Comedian and muckraker John Safran has brilliantly skewered the left and right of politics for near on two decades, mainly via TV and radio, and now continues with his second foray into books.
In 2013, we saw another side to Safran – the sarcastic Truman Capote – with the release of his true crime debut Murder in Mississippi. But as you discover with Depends What You Mean by Extremist Safran didn’t have to travel far to have an adventure with extremists, they were in his hometown of Melbourne.
Safran’s latest sees him almost match the ‘gonzo nice’ style of his English peers Jon Ronson and Louis Theroux, two writers and documentary filmmakers who have taken ‘new journalism’ to intriguingly obscure places. The English duo connects with people with extreme or bizarre views and in doing so their subjects reveal information you wouldn’t get in a news report. This allows their audience to view these people in a different light and occasionally empathise.
Safran is similar. He’s like the sarcastic punk rock kid of the trio, and the funniest. He connects, not with Louis Theroux-like politeness, but through self-deprecating humour and an outsider’s perspective that allows his subjects to let him view their world. And like Theroux and Ronson, his approach allows him to mine journalistic gold.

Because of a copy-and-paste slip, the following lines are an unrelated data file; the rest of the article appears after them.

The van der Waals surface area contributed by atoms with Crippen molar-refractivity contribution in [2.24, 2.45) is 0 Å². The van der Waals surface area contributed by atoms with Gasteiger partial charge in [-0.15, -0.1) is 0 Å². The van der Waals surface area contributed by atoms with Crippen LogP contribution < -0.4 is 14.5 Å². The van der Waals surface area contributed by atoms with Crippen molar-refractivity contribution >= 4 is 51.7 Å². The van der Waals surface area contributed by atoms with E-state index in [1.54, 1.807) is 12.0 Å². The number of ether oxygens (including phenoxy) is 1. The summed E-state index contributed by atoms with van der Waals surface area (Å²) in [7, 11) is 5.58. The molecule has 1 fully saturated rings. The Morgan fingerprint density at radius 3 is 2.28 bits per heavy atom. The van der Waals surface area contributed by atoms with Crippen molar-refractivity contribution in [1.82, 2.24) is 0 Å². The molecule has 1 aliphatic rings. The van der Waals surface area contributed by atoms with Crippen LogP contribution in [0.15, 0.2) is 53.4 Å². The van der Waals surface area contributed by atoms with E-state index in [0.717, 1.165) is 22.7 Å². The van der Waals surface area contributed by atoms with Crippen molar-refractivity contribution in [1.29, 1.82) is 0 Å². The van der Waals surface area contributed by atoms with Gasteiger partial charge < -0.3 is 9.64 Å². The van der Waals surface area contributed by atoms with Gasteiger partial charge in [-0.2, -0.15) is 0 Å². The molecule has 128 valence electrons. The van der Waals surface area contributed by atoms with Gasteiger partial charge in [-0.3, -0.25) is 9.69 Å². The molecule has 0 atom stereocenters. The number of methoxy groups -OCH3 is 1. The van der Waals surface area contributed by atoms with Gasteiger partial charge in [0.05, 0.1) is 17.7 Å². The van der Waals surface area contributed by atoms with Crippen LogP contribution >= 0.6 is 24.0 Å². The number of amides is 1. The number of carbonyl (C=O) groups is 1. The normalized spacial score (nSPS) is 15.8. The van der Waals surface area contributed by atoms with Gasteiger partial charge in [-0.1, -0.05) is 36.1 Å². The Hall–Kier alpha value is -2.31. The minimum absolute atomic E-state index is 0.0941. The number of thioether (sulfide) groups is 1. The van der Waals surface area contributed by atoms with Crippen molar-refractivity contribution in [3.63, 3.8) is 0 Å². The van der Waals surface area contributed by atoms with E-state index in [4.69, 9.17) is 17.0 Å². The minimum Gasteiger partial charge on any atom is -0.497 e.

The extreme worlds Safran explores in his latest book includes far right nationalists and extreme Islamists while anarchists and socialists pop up to say hello in the years leading up to the re-election of Pauline Hanson to the Australian senate and Trump to the US presidency. Safran captures that point in time just before anti-Islam rhetoric moved from the fringes to the mainstream, which is one of the strengths of this book but what ultimately stays with you is how similar the far right, extreme Islam and the far left can sometimes be, especially when perpetuating anti-Semitic conspiracy theories.
Full of cracking one-liners and Safran’s honest-to-a-fault self-deprecation, Depends What You Mean by Extremist is a unique journey through many radical Australian pit stops that doesn’t quite reach the promised land like, say, Jon Ronson’s excellent novels The Men Who Stare at Goats and The Psychopath Test. Nonetheless, Safran’s zigzagging through the radical maze has more than enough twists and turns to entertain.
Author: John Safran